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Pope Francis: prelate who stresses hermeneutic of continuity is best interpreter of Vatican II

Catholic World News - November 15, 2013

“The best hermeneutics of the Second Vatican Council” has been done by Archbishop Agostino Marchetto, Pope Francis said in a letter dated October 7 and released November 12.

The Pontiff wrote the letter on the occasion of the publication of a new book by Archbishop Marchetto, who served as Secretary of the Pontifical Council for Pastoral Care of Migrants and Itinerant People from 2001 to 2010.

“You have manifested this love [for the Church] in many ways, including correcting an error or imprecision on my part – for which I thank you from my heart –but above all it is manifest in all its purity in studies done on the Second Vatican Council,” Pope Francis added in the letter, which appears on the website of the Zenit news agency.

In its description of Archbishop Marchetto’s The Second Vatican Ecumenical Council: A Counterpoint for the History of the Council, published in English in 2010, the University of Chicago Press states:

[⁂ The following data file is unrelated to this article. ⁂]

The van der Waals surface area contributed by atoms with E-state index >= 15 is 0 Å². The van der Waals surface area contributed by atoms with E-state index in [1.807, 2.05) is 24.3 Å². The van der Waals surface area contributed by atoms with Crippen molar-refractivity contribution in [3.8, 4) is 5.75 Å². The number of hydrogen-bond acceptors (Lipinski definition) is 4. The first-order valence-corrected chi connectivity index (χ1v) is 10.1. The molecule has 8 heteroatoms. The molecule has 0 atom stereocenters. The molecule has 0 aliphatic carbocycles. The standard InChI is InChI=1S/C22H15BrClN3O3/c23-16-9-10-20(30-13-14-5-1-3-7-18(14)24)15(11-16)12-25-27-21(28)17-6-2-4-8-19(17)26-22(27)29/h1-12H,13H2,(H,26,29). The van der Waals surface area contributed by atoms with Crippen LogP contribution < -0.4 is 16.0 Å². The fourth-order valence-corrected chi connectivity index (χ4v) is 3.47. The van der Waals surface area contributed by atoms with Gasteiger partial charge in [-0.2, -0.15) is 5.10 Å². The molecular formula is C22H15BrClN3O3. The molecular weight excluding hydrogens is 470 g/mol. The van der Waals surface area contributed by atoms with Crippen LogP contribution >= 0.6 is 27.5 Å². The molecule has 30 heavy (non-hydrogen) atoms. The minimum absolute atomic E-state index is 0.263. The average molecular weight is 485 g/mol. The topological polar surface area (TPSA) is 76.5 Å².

This important study by Archbishop Agostino Marchetto makes a significant contribution to the debate that surrounds the interpretation of the Second Vatican Ecumenical Council. Archbishop Marchetto critiques the Bologna School, which, he suggests, presents the Council as a kind of “Copernican revolution,” a transformation to “another Catholicism.” Instead Marchetto invites readers to reconsider the Council directly, through its official documents, commentaries, and histories.

In a recent essay published in L’Osservatore Romano, Cardinal Kurt Koch, the president of the Pontifical Council for Promoting Christian Unity, wrote that the interpretation of the Council offered by Archbishop Agostino Marchetto is more relevant than ever. Archbishop Marchetto, wrote Cardinal Koch, has “taken up and deepened the hermeneutic of reform supported by Pope Benedict XVI.”

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  • Posted by: gary.brisebois1104 - Nov. 22, 2013 7:58 PM ET USA

    For the people who liked things the way they were, Vatican II certainly felt like a discontinuity. But at its most basic, the council sought to reverse the militarism, triumphalism, Jansenism, clericalism, rationalism, and authoritarianism which were pervasive, and which were not authentic elements of the Catholic faith. So there are elements of discontinuity "now" with what things were like "then", but Tradition is broader than "the way things were when I was a kid." Viva la theologie ancienne!

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